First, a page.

By MICHELLE SCHMIDT
The group might be best described as one part classical music ensemble, one part rock band and one part performance art group. Not only are they innovative, but the Chicago-based ensemble has won three Grammy awards and is nationally recognized for their energetic performances that involve a theatrical style of movement on the stage.
Their performances appeal to a wide variety of audiences, from those into indie and unique pop music to traditional chamber-music enthusiasts, said Mary DuPree, director of the series.
Tim Munro is one of six members of eighth blackbird. He primarily plays the flute, but it’s not uncommon to see him singing, playing piano or even banging on car parts on stage. Here’s what he had to say about their visit to Moscow, their musical style and his own music experience:
360: This will be your third visit to Moscow. Do you remember anything unique or distinctive about the area?
Munro: We really look forward to our Moscow visit in particular because students at the university are so engaged and so interested in what we’re doing. We don’t encounter that everywhere. During our last visit, we watched an event where all the students in the arts programs put something together — music, dance, performance art. That the departments can work together like that, it seems like something quite special and unique.
360: The stage movement that eighth blackbird is known for, where did that come from?
Munro: I think the easiest way to explain it is that we’re trying to engage all of people’s faculties. We want to create a whole experience for an audience member. The movement is just acknowledging that audiences experience as much visually as they do aurally. Originally, it just happened because the group had played music to such a high level that the next step seemed to be that we take away the music stands. Once the music stands are gone, the possibilities are endless.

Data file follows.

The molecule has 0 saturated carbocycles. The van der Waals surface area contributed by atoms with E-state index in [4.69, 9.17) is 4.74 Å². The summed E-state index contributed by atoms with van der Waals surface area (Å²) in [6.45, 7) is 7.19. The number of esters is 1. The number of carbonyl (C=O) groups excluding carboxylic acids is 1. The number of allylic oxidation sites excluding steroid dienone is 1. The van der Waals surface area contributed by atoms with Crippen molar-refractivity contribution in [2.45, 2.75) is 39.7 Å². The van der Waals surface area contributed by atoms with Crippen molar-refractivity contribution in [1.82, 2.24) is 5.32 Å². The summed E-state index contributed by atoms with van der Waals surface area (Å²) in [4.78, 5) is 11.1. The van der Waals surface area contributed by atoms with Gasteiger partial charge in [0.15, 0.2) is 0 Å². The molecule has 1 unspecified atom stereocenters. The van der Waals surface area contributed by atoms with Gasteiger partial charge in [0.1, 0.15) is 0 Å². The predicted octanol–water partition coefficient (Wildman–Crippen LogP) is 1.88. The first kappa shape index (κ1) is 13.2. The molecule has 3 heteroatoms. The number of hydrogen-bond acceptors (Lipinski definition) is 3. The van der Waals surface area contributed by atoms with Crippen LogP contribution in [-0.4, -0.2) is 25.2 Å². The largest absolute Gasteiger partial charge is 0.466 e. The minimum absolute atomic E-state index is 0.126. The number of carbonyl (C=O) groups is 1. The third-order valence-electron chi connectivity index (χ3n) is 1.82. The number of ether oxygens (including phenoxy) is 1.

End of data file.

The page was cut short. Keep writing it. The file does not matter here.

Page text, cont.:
360: What is it that you’re trying to accomplish in your music and performances?
Munro: One of the things we are very interested in doing is connecting with our audiences. We make ourselves available. We’re interested not just in what they like, but in what they don’t like. We are trying to entertain and engage, but we’re also trying to provoke. And those things have to be balanced.
360: So what is it that you’re trying to provoke?
Munro: I enjoy art that makes me feel something. I might laugh. I might cry. I might be shocked. I might be entertained. I might be impressed. And all of those things are things that we want to provoke. We want to provoke feelings and thoughts and reactions. The reaction we’re least interested in is, “That was OK.”
360: Everyone in a group has their role. What’s your role in eighth blackbird?
Munro: I’m the token Australian. I think all groups need a token Australian.
360: You play the flute. How did that happen?
Munro: My mom tells the story that she found a book that lined up instruments with personalities and the flute was outgoing, gregarious and talkative and clearly she thought I was some of those things. So that’s how it happened. I would say that I am a musician first and a flute player second, if that makes sense. My passion is the art form and the instrument is my tool.
360: Now, don’t take this wrong, but out here we don’t have too many male flute players. Do you have anything to say on that matter?
Munro: (Laughs) The flute is a very blokey instrument. In the 18th century there’s a painting where a male flute player is leaning his flute towards a female harpist playing next to him. And it’s very obviously a phallic symbol, it’s suggestive. Until the 20th century, the flute was a blokey thing. Not so much now — maybe there’s been flutes associated with too many birds and princesses. But I’m comfortable enough in my masculinity that it doesn’t get me too much.
360: What do you do when you’re not doing music?
Munro: I read a lot of fiction, contemporary fiction. I tend to find an author I like and just read all of their books. Right now I’m reading Laurie Moore. She’s an American writer, predominately short stories. She gets right to the core of what it is to be a human. And I’m a beer snob and exercise junkie, in that order.
If you go:
What: eighth blackbird
When: 7:30 p.m. Tuesday, April 1
Where: University of Idaho auditorium in Moscow
Cost: $20/general admission, $10/students, $17/seniors. Tickets are available at BookPeople in Moscow and online at www.auditoriumseries.org.
Schmidt can be contacted at firstname.lastname@example.org or at (208) 305-4578.